Discouraged with her lack of progress in music, Sena Fletcher decided to bow out of the business due to impending motherhood and never worked again with Bo, who kept doggedly making records, mainly on his own small labels; and she never did call Jerry Wexler to see if he was still interested. Other than performing briefly with a local rock band a few years later and doing some recording with Willie Tee that wasn't issued, her music career was over. Many of her best studio performances from the sessions with Bo, including "Don't Change Nothin'", "Remember When", "I'm In A Loving Groove", and even "Psychedelphia", were never pressed and remained unheard until the CD release some 30 years later. They are well worth pursuing in the digital domain, if you want a fuller idea of what Hooper had to offer.
Despite her relative rediscovery, it doesn't appear that Sena Fletcher has gotten back into performing or recording. Unless she reconsiders, we'll never know what a grown-up Mary Jane Hooper sounds like or what she could have brought to the New Orleans or national music scene; and she will remain a footnote figure whose recorded output never matched her promise.
*A reader asked in the comments for a validation that Inez Cheatham, who sang "Lover And A Friend" with Eddie Bo, was not just another pseudonym for Sena Fletcher. I recalled being contacted by Mercedes Morris-Davis several years ago about some of her experiences with the Meters and Sam & the Soul Machine. She started off with the following statement, which certainly backs up Martin Lawrie's information from Bo himself:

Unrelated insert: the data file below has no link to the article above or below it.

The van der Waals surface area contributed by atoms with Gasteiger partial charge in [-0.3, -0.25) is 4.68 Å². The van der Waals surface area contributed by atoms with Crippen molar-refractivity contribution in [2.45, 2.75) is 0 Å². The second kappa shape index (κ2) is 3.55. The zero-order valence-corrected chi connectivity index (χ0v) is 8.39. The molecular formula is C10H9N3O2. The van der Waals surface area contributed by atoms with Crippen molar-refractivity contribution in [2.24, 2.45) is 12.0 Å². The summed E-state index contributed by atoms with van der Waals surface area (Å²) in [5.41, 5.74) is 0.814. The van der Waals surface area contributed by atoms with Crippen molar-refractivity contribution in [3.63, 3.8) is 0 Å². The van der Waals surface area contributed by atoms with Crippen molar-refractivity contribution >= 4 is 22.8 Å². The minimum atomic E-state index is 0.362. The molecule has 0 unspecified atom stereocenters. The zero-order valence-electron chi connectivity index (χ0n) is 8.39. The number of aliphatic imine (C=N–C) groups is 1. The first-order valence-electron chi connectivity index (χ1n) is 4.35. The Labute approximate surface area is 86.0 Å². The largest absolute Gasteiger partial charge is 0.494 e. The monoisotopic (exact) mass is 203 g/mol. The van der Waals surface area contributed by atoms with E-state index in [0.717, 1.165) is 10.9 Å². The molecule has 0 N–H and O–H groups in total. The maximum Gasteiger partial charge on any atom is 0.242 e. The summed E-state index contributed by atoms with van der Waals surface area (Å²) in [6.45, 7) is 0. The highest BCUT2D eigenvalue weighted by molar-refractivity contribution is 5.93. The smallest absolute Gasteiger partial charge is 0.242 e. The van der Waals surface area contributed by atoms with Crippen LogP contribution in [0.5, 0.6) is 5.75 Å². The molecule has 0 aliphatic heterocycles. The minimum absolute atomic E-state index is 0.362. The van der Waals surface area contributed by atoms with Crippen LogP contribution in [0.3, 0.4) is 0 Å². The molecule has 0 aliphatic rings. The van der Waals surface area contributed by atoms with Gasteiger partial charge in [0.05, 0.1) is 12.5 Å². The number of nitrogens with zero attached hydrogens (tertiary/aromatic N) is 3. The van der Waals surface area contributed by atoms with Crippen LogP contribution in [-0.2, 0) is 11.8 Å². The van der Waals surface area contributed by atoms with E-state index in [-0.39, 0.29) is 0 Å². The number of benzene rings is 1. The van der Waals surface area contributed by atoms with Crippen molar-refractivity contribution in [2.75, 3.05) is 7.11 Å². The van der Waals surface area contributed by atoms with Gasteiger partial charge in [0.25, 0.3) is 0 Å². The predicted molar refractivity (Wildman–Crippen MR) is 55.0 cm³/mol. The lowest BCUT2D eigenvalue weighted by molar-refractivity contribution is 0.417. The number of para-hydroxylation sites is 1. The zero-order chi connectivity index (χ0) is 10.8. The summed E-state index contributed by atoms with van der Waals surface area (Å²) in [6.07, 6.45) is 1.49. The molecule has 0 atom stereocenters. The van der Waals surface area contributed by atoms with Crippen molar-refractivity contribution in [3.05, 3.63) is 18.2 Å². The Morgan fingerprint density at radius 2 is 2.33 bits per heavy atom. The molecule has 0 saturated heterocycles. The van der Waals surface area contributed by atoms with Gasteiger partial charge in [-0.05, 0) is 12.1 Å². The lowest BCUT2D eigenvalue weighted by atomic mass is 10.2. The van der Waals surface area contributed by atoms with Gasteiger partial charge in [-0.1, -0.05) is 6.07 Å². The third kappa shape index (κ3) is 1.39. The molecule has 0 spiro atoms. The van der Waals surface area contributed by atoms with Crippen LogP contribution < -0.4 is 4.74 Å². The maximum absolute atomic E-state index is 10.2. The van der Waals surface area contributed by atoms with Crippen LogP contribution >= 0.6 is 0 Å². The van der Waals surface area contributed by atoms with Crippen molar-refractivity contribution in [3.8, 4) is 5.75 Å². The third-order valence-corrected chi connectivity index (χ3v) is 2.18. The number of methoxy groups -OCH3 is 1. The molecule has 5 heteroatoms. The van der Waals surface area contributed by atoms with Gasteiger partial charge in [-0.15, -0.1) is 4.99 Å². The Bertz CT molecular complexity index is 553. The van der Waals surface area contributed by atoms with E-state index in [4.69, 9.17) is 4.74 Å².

Fortunately, I had the pleasure of being on the inside, so to speak. Of course, back in the day, my girls and I (The Triple Souls: Inez Cheatam, Sena Fletcher, and Mercedes Morris-Davis) were just a trio of nameless voices who were heard on many of the sessions being produced by Allen Toussaint/Marshall Sehorn, Wardell Quezerque, Eddie Bo and others. I had the pleasure of singing background on sessions with Betty Harris, Lee Dorsey, Johnny Adams, Curley Moore, Eldridge Holmes, Aaron Neville, and The Meters.
You can read Ms Morris-Davis' complete comments in my August 13, 2006 post.